news 2 months ago

Movie Theaters and Concerts Could See Major Attendance Drop Post-Pandemic (Study)

Variety — Adam B. Vary

After a month of increasing anxiety and self-isolation due to the coronavirus pandemic, audiences in the U.S. are largely not eager to return to public events once the crisis subsides, according to a new study.

In a survey of 1,000 consumers in the U.S., 44% of respondents said they would attend fewer large public events, even once they are cleared by the CDC, with 38% saying they’d attend about the same number, and 18% saying they’d attend more. And 47% agreed that the idea of going to a major public event “will scare me for a long time.”

The study was published by Performance Research, a sports and events research firm, in partnership with Full Circle Research Co.

The news for movie theaters was particularly grim, with 49% of respondents saying it would take “a few months” to “possibly never” for them to return, and 28% saying they will attend movie theaters less often once they’re safe. While 15% of respondents said they plan on going to the movies more often post-pandemic (and 58% said their attendance won’t change), the net effect suggests an alarming erosion of theatrical returns that exhibitors and studios alike can ill afford.

Major indoor concert venues, indoor sports venues and — of significant interest to the Walt Disney Company — theme parks appear to be the hardest hit by the pandemic, with 56%, 51% and 50% of respondents respectively saying it would take anywhere from “a few months” to “possibly never” for them to return, even after they’ve been deemed safe. A third of respondents further said they plan to attend indoor sports venues and indoor concert venues less often after the Covid-19 epidemic has subsided.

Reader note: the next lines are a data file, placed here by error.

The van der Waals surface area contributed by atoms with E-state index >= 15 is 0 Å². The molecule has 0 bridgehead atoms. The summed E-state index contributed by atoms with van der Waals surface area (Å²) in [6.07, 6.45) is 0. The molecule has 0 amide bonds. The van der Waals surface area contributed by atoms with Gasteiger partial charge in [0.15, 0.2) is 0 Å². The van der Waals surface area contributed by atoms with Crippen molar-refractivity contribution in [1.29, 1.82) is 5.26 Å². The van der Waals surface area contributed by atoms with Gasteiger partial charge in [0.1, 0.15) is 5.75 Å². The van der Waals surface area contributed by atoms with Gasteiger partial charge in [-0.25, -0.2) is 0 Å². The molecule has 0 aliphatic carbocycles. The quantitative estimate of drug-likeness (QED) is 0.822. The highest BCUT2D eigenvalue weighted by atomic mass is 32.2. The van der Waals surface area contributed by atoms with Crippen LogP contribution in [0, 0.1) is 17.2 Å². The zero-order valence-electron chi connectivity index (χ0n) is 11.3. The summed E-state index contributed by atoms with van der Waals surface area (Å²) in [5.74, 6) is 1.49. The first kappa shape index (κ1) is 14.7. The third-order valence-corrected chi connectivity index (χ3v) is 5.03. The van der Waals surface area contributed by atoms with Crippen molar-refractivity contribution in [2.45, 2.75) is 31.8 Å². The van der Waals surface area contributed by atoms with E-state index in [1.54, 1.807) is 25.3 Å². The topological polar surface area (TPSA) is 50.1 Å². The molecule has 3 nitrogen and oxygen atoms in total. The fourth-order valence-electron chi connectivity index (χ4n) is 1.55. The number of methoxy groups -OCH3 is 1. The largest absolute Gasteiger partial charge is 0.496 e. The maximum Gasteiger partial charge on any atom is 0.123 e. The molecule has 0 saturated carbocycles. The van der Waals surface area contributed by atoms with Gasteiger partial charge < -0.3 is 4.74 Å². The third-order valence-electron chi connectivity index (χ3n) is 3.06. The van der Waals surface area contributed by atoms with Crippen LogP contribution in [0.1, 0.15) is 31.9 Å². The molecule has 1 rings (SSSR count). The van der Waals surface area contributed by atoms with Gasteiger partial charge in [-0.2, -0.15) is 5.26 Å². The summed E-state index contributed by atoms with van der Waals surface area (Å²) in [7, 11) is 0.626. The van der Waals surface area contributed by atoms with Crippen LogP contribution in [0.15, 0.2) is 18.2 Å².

Outdoor parks and beaches, outdoor sports venues and zoos and aquariums appear to be the least affected, with 64%, 56% and 55% of respondents respectively saying they would return right away or within a few weeks.

Even for those who do say they will return to public venues, however, the possibility of catching a pathogen will be front of mind: Two-thirds of respondents said their concern over the cleanliness and sanitation of venues and restrooms will be higher than prior to the pandemic; 65% stated concern for the cleanliness of food service areas; and 59% said they will be concerned about crowds and their general proximity to strangers.

The news isn’t entirely bad, however: 46% said they will value going to public events more than they did before, and 53% reported a “pent-up desire to attend the events I love” once the pandemic is over.

A vast majority of respondents — 66% — said the decision by major sports organizations to suspend public events was “about right.”

The study, which has a margin of error of 3%, drew from consumers in Full Circle’s research panel, who were surveyed between March 23 to 26 — when the number of confirmed Covid-19 cases in the U.S. nearly doubled from 43,667 to 83,836. The number of confirmed U.S. cases currently stands at over 184,000, as of Tuesday afternoon.

Todd Spangler contributed to this report.

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